Bostrom also stated that it might be impossible to correct an AI system that is badly designed. “Once unfriendly superintelligence exists, it would prevent us from replacing it or changing its preferences. Our fate would be sealed.” To illustrate his point, he offered a thought experiment of a superintelligence with the sole objective of manufacturing as many paperclips as possible and which resists all external efforts to change this objective. “This could result in a superintelligence whose top goal is the manufacturing of paperclips, with the consequence that it starts transforming first all of earth and then increasing portions of space into paperclip manufacturing facilities,” noted Bostrom. “More subtly, it could result in a superintelligence realizing a state of affairs that we might now judge as desirable but which in fact turns out to be a false utopia, in which things essential to human flourishing have been irreversibly lost. We need to be careful about what we wish for from a superintelligence, because we might get it.”

Not every forecast is necessarily as pessimistic, however. Some are keen to emphasise that at this stage, there is no evidence that superintelligent robots are about to wipe out the human race. “The frightening, futurist portrayals of Artificial Intelligence that dominate films and novels, and shape the popular imagination, are fictional,” noted Stanford University’s AI100 Standing Committee’s paper “Artificial Intelligence and Life in 2030”. “In reality, AI is already changing our daily lives, almost entirely in ways that improve human health, safety, and productivity…. And while the potential to abuse AI technologies must be acknowledged and addressed, their greater potential is, among other things, to make driving safer, help children learn, and extend and enhance people’s lives. In fact, beneficial AI applications in schools, homes, and hospitals are already growing at an accelerated pace.”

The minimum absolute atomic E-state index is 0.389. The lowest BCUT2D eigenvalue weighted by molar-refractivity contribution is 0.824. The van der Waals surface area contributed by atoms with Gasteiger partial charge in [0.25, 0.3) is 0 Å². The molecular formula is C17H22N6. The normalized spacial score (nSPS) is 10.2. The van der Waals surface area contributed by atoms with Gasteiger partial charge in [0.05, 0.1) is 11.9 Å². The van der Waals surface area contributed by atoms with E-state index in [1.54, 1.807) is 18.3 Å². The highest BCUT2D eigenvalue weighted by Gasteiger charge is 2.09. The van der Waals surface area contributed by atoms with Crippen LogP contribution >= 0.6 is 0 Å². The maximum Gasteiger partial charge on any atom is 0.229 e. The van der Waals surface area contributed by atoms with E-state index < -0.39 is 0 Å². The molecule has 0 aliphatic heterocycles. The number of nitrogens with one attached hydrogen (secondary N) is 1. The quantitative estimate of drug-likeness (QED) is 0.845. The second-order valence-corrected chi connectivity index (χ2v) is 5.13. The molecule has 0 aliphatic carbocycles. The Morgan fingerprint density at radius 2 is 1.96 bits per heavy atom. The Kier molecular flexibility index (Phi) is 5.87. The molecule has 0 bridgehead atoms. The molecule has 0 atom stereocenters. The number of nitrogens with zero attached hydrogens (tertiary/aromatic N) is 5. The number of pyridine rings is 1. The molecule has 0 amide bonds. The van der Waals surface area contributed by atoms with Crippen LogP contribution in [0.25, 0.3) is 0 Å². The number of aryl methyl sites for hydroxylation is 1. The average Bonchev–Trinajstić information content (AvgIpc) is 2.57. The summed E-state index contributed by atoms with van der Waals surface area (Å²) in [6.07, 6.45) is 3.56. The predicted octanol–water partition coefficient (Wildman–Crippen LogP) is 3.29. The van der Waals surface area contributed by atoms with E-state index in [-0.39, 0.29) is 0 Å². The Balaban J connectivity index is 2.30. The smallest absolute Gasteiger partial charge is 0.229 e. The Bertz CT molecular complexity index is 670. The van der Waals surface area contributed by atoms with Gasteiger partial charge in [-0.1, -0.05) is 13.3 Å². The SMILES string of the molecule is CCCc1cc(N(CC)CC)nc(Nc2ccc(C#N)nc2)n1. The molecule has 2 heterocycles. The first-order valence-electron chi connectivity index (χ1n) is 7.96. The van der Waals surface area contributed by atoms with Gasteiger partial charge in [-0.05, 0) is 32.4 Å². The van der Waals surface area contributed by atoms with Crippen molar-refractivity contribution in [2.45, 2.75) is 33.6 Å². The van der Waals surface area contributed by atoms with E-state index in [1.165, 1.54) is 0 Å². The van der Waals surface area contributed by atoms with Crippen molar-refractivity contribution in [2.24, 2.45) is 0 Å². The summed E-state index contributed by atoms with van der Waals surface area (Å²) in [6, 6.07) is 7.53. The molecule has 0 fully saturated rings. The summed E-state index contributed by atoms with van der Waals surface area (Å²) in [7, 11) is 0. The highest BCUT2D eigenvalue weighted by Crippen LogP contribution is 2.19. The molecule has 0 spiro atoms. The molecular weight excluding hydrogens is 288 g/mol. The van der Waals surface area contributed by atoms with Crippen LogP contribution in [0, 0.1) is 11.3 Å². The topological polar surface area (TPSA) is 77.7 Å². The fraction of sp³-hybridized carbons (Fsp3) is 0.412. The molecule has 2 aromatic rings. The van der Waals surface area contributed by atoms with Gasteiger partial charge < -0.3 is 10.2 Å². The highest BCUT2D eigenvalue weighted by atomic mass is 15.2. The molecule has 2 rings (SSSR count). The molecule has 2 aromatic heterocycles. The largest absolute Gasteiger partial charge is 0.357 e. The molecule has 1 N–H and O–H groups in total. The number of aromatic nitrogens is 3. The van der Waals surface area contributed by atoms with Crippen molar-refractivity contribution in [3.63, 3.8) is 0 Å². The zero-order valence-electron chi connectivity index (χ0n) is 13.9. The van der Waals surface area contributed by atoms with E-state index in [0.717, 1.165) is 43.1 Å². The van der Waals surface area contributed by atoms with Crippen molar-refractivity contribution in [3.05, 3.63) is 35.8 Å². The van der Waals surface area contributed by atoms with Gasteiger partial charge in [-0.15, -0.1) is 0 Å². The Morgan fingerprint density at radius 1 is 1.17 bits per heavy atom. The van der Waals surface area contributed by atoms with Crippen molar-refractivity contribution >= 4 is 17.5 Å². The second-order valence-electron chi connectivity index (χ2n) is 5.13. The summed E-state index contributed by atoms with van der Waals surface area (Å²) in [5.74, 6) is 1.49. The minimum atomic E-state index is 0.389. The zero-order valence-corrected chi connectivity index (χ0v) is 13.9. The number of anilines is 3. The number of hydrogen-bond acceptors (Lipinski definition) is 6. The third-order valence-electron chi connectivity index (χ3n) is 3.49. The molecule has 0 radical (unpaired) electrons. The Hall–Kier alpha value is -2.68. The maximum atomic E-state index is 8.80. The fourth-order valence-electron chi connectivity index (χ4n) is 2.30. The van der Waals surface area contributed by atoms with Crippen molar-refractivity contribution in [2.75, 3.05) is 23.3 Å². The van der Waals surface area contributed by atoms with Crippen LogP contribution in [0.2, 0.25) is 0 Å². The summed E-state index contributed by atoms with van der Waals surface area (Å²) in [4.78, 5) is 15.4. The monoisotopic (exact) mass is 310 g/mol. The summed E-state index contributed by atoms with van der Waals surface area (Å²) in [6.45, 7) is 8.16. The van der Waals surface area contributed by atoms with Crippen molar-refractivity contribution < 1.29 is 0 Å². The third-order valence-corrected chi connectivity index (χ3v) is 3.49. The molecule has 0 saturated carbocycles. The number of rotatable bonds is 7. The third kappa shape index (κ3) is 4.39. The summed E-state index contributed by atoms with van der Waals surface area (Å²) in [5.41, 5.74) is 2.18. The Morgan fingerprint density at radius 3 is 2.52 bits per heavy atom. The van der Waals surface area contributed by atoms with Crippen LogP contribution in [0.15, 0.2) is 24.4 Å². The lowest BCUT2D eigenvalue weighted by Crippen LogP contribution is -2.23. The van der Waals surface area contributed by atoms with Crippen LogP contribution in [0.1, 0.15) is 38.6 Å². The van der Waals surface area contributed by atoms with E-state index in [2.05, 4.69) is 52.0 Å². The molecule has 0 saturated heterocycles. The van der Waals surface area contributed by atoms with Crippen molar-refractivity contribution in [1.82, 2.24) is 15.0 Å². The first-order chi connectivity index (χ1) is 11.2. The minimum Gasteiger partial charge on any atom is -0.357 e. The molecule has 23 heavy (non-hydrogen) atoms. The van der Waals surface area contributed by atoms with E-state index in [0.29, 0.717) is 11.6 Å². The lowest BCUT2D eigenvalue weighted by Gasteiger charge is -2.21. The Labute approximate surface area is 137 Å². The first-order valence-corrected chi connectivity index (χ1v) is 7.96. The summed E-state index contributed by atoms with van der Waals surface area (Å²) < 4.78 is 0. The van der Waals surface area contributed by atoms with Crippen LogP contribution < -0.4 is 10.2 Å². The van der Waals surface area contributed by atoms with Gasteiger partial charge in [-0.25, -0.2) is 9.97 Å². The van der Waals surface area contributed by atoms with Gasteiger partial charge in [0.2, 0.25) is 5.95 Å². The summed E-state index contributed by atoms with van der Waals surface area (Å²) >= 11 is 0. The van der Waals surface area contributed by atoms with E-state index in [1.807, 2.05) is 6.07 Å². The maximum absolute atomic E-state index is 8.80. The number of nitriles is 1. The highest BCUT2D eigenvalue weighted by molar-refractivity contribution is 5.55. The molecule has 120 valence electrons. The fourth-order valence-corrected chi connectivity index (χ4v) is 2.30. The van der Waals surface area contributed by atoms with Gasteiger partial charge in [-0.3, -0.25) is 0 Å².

Others are keen to highlight the need to design systems such that malicious intent can be blocked. According to the research paper “Safely Interruptible Agents” by Laurent Orseau, a Google DeepMind research scientist, and Stuart Armstrong, research fellow of Oxford University’s Future of Humanity Institute, AI agents in the real world are unlikely to behave optimally all the time. “If such an agent is operating in real-time under human supervision, now and then it may be necessary for a human operator to press the big red button to prevent the agent from continuing a harmful sequence of actions—harmful either for the agent or for the environment—and lead the agent into a safer situation.” As such, the paper’s “safe interruptibility” framework focuses on designing a system that enables the human operator to have ultimate control, and if need be, take the AI agent “out of a delicate situation, or even to temporarily use it to achieve a task it did not learn to perform or would not normally receive rewards for.”

At this stage, then, we have to believe that ASI will operate to enhance humanity rather than destroy it. And even Professor Hawking believed this could be the ultimate result. “I am an optimist, and I believe that we can create AI for the good of the world. That it can work in harmony with us. We simply need to be aware of the dangers, identify them, employ the best possible practice and management, and prepare for its consequences well in advance,” Hawking said.

But it seems that work must also be urgently done to get ahead of any potential fallout from the advancements being made. And that means ensuring that sufficient regulation, accountability and democratisation are all firmly embedded into the process sooner rather than later. The transformational potential of AI is undoubtedly immense—here’s hoping we can harness its awesome power for the safest possible outcomes.